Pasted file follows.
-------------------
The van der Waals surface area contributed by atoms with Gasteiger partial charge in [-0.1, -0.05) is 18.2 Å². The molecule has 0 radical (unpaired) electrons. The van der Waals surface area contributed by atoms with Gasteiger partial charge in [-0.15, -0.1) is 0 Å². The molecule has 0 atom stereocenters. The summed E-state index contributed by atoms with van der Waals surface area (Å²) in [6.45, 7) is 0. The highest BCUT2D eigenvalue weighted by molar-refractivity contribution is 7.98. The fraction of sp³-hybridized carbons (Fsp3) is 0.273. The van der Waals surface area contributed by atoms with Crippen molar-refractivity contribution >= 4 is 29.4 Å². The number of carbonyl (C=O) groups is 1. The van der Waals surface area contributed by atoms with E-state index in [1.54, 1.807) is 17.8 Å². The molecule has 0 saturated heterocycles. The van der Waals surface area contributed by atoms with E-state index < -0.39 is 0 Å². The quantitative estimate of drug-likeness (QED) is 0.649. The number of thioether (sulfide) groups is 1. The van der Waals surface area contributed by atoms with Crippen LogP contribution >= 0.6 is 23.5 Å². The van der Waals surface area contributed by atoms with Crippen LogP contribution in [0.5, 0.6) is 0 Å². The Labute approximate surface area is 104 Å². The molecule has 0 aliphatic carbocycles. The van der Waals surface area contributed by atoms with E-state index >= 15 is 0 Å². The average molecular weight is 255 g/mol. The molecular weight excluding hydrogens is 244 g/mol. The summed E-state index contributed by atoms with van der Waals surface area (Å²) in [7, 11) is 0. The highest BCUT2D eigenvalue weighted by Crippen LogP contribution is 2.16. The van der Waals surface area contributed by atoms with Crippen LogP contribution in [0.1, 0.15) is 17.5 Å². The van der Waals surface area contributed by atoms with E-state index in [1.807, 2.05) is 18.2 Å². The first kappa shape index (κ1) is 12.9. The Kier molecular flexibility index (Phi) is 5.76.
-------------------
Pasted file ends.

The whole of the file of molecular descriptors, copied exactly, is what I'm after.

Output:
The van der Waals surface area contributed by atoms with Gasteiger partial charge in [-0.1, -0.05) is 18.2 Å². The molecule has 0 radical (unpaired) electrons. The van der Waals surface area contributed by atoms with Gasteiger partial charge in [-0.15, -0.1) is 0 Å². The molecule has 0 atom stereocenters. The summed E-state index contributed by atoms with van der Waals surface area (Å²) in [6.45, 7) is 0. The highest BCUT2D eigenvalue weighted by molar-refractivity contribution is 7.98. The fraction of sp³-hybridized carbons (Fsp3) is 0.273. The van der Waals surface area contributed by atoms with Crippen molar-refractivity contribution >= 4 is 29.4 Å². The number of carbonyl (C=O) groups is 1. The van der Waals surface area contributed by atoms with E-state index in [1.54, 1.807) is 17.8 Å². The molecule has 0 saturated heterocycles. The van der Waals surface area contributed by atoms with E-state index < -0.39 is 0 Å². The quantitative estimate of drug-likeness (QED) is 0.649. The number of thioether (sulfide) groups is 1. The van der Waals surface area contributed by atoms with Crippen LogP contribution >= 0.6 is 23.5 Å². The van der Waals surface area contributed by atoms with Crippen LogP contribution in [0.5, 0.6) is 0 Å². The Labute approximate surface area is 104 Å². The molecule has 0 aliphatic carbocycles. The van der Waals surface area contributed by atoms with E-state index >= 15 is 0 Å². The average molecular weight is 255 g/mol. The molecular weight excluding hydrogens is 244 g/mol. The summed E-state index contributed by atoms with van der Waals surface area (Å²) in [7, 11) is 0. The highest BCUT2D eigenvalue weighted by Crippen LogP contribution is 2.16. The van der Waals surface area contributed by atoms with Crippen LogP contribution in [0.1, 0.15) is 17.5 Å². The van der Waals surface area contributed by atoms with E-state index in [1.807, 2.05) is 18.2 Å². The first kappa shape index (κ1) is 12.9. The Kier molecular flexibility index (Phi) is 5.76.